Gregory A. Remillard has been a project manager on large-scale Web development projects for five years. He has managed projects for diverse companies such as Gruner & Jahr USA (Parents.com) and UrbanExpress.com (formerly UrbanFetch.com). Greg is a founding partner of Project Calibrate™ (http://www.projectcalibrate.com).
Table of Contents
About the Authors.
1. The Project Manager: Who You Are and What You Do.
Who You Are.
The Best Seat in the House.
What You Do.
2. Web Team Roles.
Common Web Team Roles.
The Project Stakeholder.
The Information Architect.
The Graphic Designer.
The HTML Developer.
The Tech Lead.
The Database Administrator.
The Quality Assurance Engineer.
Common Team Problems.
Missing in Action-Become Part of the Team.
The Micromanaging Stakeholder.
Case Study: Startup Breakdown.
3. Communication Cues.
Communication: What It Is.
The Unambiguous Information Society.
Communication: What It Isn't.
It Takes Tact.
Know Your Audience.
Communication Best Practices.
Best Practice #1: Plan to Communicate.
Best Practice #2: The Issue Log and the Change Request Form: Communication Tools for Control.
Case Study: Peeling the Corporate Onion.
Interview: The Voice of Experience. Tracy Brown.
4. Defining the Project.
The Creative Brief.
Getting Started with Internal Initiatives.
The Project Charter.
The Statement of Work.
Tech Requirements Meeting.
Application Flow Diagrams.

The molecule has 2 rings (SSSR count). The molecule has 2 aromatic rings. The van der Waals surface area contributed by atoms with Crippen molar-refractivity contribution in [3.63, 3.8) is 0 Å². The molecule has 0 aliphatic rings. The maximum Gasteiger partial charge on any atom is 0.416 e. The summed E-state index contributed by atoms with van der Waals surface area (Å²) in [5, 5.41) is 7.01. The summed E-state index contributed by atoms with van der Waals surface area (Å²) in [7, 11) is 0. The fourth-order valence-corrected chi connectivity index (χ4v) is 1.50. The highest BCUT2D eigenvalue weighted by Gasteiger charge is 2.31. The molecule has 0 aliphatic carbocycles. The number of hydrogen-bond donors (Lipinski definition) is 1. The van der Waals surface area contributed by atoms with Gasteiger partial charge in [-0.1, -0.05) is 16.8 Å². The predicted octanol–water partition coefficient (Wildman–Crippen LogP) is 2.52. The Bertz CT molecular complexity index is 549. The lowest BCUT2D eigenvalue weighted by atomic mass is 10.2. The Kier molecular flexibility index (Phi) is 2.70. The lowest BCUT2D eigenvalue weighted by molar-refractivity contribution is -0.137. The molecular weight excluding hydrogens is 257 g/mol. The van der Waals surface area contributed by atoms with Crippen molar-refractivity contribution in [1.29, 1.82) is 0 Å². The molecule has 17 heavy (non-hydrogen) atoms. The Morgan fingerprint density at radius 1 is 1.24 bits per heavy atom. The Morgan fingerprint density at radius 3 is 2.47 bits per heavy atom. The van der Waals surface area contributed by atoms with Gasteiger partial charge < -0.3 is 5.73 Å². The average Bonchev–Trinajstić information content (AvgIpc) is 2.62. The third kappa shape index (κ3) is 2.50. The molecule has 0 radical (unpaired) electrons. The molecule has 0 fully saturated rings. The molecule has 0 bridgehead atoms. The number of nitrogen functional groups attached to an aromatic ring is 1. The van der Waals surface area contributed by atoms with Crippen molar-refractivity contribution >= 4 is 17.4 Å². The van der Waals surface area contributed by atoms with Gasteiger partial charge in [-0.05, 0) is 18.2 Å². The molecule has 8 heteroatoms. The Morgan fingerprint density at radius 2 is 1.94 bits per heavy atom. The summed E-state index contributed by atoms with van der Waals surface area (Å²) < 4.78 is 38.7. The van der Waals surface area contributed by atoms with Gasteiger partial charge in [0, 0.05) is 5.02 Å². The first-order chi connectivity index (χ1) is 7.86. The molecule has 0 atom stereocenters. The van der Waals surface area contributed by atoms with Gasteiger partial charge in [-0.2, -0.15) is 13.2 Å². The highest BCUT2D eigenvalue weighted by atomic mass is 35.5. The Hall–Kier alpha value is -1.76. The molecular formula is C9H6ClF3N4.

Project Risk Assessment.
Case Study: Defining the Project with HTML “Shells”.
5. Managing Change.
A New Perspective on Scope.
Classic Scope Control.
The Project Web Site-Getting Everyone on the Same (Home) Page.
Managing Scope Change.
The Project Triangle-Scope, Schedule, Resources.
Getting Project Documents Approved by the Client.
Problems with Classic Approaches.
Common Scope Headaches.
Problem #1: I Sketched the Site Out on a Napkin-Is that Okay?
Problem #2: It's Nice, But It's Not What We Had in Mind.
Problem #3: Just One More Tiny Little Change…
Interview: Extreme Programming—Alex Cone.
6. The Art of Planning.
The Project Schedule.
Infatuation with Planning Software.
Planning by the Numbers.
The Work Breakdown Structure.
Drafting the Schedule.
Obtaining Approval and Scheduling Work.
Plan (and Pay) as You Go.
Using Your Judgment.
Approvals and Revisions.
Copy Editing for Design.
Case Study: Planning Software Overload.
7. Learning to Love Meetings.
Why Are We Here?
The Agenda Is Your Road Map.
Common Project Meetings.
Case Study: The Exploding Meeting.
Workflow for the Web.
Benefits of Workflow Planning.
Creating Workflow Standards.
Code Review: Standards for Developers.
What Processes Do You Need?